Television dads seem to have an easier time with work-life balance than real-life dads. TIME highlighted the growth of "working dad guilt," the increasing number of working fathers who don't feel they spend enough time with their kids. It's been a perennial concern for working moms too, of course. Pew Research Center confirms the growing worry among working dads — 48 percent say they aren't spending enough time with the kids, compared to 26 percent of working moms. Work-life balance, especially when it comes to spending time with kids, is a prominent concern of both working parents.
TV/Movie Dads and Work-Life Balance
In TV shows like "Black-ish," we see dad Dre Johnson, an advertising executive, both at home and at work, trying to bring his best self to both roles, sometimes with comic results. A constant concern of Dre's parenting, as detailed in Uproxx, revolves around ensuring that his four kids don't become self-entitled because of the financial success he's brought the family. Even as he succeeds at work, he constantly reminds his kids that they need to remain humble, valuing hard work above all else.
Of course, we almost never see some famous television dads at work. We know Philip Banks (Uncle Phil) of "The Fresh Prince of Bel-Air" is a judge, but we almost never see him at work. The same goes for TV dad Danny Tanner of "Full House," who works as host of "Wake Up San Francisco," but who is most famous for fatherly, heart-to-heart talks with his kids. In general, we don't see TV dads struggling to juggle work and home life.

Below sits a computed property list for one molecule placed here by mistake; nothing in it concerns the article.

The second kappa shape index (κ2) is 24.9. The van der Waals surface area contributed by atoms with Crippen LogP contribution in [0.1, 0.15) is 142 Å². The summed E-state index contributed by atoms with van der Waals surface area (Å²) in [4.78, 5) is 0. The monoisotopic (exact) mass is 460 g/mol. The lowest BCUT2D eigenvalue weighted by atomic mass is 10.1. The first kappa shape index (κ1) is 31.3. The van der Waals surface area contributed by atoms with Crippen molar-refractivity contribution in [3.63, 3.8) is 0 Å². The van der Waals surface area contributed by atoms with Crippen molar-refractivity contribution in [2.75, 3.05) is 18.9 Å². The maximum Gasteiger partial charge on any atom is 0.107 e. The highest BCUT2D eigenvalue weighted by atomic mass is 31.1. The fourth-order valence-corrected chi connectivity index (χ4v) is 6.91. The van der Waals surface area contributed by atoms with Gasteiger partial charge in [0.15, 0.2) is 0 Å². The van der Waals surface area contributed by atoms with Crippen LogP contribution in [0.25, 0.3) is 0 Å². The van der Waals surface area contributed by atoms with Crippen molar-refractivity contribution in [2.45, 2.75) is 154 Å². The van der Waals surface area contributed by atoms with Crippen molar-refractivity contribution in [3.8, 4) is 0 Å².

An exceptionally memorable working dad balancing act comes from the movie "Elf," where dad Walter Hobbs hires his rambunctious son to work in the mail room. When Hobbs is forced between a big business deal and his bumbling son, he chooses his son and loses the deal. Indeed, Elf can be viewed as a movie about a workaholic dad who ultimately finds better work-life balance.
What HR Leaders Can Do to Support Working Dad
If working dads want to play a larger role in the lives of their kids, they should be able to look to their organization's for support. Here is what HR leaders should think about to help them get there.
1. As your organization develops and implements policies to support the needs of working mothers, consider the needs of working fathers too. If you offer paid maternity leave for working moms, for instance, why not extend some to working dads? When you craft flexible working policies to support families, you can create opportunities to support and engage working dads as well.
2. As parenting roles converge, working fathers should be communicating about the challenges they face in balancing work and home life, whether those working dads are CEOs or middle managers. Encourage working dads to share their stories and provide them a platform to do so at work, whether at meetings or via digital channels or elsewhere.
3. Fight the stigma too often associated with working parents who utilize flexible working policies. With more and more organizations offering flexible benefits and policies to support working parents, many employees hesitate to take advantage of them because they fear being stigmatized as less committed or hardworking. As you offer flexibility to working parents, you should also proactively encourage employees to use those benefits by disempowering stigmas around their use.
So while TV dads might make balancing work and life seem easy, it can be anything but in the real world. As more working dads seek to spend time with their kids and better balance their life, you have a great opportunity to engage them by offering flexible working policies.
So how will your organization better support and engage the dads who choose to work for you?
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